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A side effect of this summer's heat waves: faster-chirping crickets

 Heat waves are pushing temperatures up this summer and breaking records across the world. It’s affecting people, crops and crickets. The cold-blooded insects chirp faster as temperatures rise.
Jim Kalisch
UNL Entomology
Heat waves are pushing temperatures up this summer and breaking records across the world. It’s affecting people, crops and crickets. The cold-blooded insects chirp faster as temperatures rise.

Crickets chirp faster when it’s hotter outside, according to an old scientific observation. As parts of the world experience record-breaking heat, they’ll be especially busy this summer.

A chorus of cricket chirps isn’t just summer background music — it can also be a temperature gauge.

Crickets chirp faster when it’s hotter outside, according to a scientific article published in 1897. In “Cricket as Thermometer,” Amos Dolbear wrote that counting the number of chirps in 15 seconds and adding 40 gets you the temperature in Fahrenheit.

Crickets are cold-blooded animals. Kyle Koch, an entomologist at the University of Nebraska-Lincoln, said heat helps their muscles warm up to scrape their wings together and produce the chirps.

“Crickets’ bodies are affected by the ambient temperature,” he said. “As the temperature rises, they can have those muscle contracts occurring more rapidly which allows them to have a higher frequency. And as temperatures fall, that chirp rate also starts to decrease.”

Koch said it’s similar to how, for humans, it’s easier to go on a run in June than it is in January.

Record chirping?

Crickets could be chirping faster than ever this year. Many experts predict 2023 could be the hottest in modern history.

It’s already been a scorchingly hot summer in parts of the world, like El Paso, Texas. Daily highs there have broken records set more than 40 years ago, as residents experienced at least 36 straight days of heat above 100 degrees.

El Paso’s National Weather Service office has a cricket chirp converter, which calculates the temperature based on how many chirps people hear in 15 seconds. But Jason Laney, the office’s warning coordination meteorologist, joked counting chirps may not be very useful amid an intense heat wave.

“Unfortunately, down here we've lost track of the temperature because now we have fried crickets,” he said. “The crickets don’t have a chance. They’re going to rub their poor little wings off.”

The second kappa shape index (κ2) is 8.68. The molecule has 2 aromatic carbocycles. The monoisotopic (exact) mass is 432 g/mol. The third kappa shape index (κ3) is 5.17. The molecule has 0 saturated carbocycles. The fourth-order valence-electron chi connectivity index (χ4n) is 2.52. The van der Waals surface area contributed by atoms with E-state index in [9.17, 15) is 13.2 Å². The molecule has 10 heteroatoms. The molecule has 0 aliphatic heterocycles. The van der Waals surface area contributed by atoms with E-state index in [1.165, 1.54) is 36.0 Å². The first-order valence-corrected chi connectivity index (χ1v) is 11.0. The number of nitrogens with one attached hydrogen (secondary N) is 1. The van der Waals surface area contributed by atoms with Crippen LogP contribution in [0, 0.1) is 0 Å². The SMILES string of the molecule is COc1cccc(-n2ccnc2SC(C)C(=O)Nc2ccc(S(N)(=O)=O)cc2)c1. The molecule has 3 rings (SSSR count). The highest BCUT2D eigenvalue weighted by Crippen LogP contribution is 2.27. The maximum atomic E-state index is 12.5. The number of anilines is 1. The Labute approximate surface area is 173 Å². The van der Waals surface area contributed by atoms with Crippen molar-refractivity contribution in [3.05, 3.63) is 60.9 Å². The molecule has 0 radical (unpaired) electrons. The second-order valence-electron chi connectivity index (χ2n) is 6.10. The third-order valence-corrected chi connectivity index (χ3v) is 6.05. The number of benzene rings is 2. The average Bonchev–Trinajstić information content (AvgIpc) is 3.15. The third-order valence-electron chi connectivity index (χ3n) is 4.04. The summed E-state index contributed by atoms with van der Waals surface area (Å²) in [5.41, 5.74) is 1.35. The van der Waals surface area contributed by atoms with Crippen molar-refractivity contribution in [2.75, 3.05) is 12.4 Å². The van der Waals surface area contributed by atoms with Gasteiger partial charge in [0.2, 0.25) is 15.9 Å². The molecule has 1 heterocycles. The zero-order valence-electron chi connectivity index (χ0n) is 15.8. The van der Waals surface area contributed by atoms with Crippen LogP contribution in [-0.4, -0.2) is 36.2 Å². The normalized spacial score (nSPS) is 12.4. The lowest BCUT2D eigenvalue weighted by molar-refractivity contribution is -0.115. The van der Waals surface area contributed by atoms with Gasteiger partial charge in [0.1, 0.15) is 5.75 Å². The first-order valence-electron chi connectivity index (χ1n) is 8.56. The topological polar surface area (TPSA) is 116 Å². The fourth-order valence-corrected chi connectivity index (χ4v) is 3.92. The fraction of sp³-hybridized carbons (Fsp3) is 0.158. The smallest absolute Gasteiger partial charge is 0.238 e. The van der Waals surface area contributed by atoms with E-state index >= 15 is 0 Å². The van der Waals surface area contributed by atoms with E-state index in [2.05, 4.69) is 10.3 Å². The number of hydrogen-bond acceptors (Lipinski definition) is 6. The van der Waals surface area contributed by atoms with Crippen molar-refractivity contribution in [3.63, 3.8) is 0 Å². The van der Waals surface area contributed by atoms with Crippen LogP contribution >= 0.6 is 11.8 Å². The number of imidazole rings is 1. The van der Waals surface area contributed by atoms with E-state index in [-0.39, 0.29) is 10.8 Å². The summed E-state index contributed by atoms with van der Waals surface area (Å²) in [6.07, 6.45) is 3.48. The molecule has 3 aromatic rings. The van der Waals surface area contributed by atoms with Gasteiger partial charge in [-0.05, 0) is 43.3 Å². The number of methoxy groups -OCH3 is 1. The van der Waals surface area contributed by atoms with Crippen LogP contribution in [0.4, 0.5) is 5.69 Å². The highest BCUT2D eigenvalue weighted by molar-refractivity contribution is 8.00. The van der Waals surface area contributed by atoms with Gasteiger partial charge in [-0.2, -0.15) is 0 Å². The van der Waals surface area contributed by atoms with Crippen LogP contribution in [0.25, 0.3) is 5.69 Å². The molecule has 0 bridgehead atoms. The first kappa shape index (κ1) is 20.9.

Extreme temperatures impact humans, too. Laney said this long stretch of high temperatures is dangerous to human health.

“We could all be resilient to one or two days of excessive heat,” he said. “But what makes this stand out is the duration of the high temperatures.”

El Niño — a weather pattern that brings warm water to the Pacific Ocean near the equator and tends to raise global temperatures — is contributing to the record-breaking conditions in El Paso and elsewhere.

Climate change and insects

The pattern is exacerbating an already-hotter planet. Earth has warmed roughly 2 degrees Fahrenheit since the 19th century.

Heat and other impacts of climate change pose serious implications for insects beyond noisier crickets, according to May Berenbaum, an entomologist at the University of Illinois Urbana-Champaign.

Higher temperatures have caused some species to increase reproduction rates, or migrate north in search of cooler conditions.

Insects might also find themselves out of sync with the plants and other organisms they rely on, Berenbaum said.

“Pollinators might respond to climate change differently than the flowers they depend on,” she said. “If you’re an insect that only has one host plant and you emerge when the leaves are no longer edible, then you’re out of luck.”

Impacts will vary across the millions of species, with some winning and others losing when their environments change. But, Berenbaum said, the chance that some populations could decline shouldn’t seem like a silver lining to climate change.

“They’re all a part of global biodiversity and we don’t know how they interact. What seems to us to be a species that will be missed by no one, could turn out to have an important ecological role,” she said. “We only see a tiny sliver of how insects interact with the rest of the world.”

This story was produced in partnership with Harvest Public Media, a collaboration of public media newsrooms in the Midwest. It reports on food systems, agriculture and rural issues.

Copyright 2023 KCUR 89.3. To see more, visit KCUR 89.3.

I cover food, agriculture and rural communities for Harvest Public Media. I’m based at Nebraska Public Media in Lincoln, Nebraska.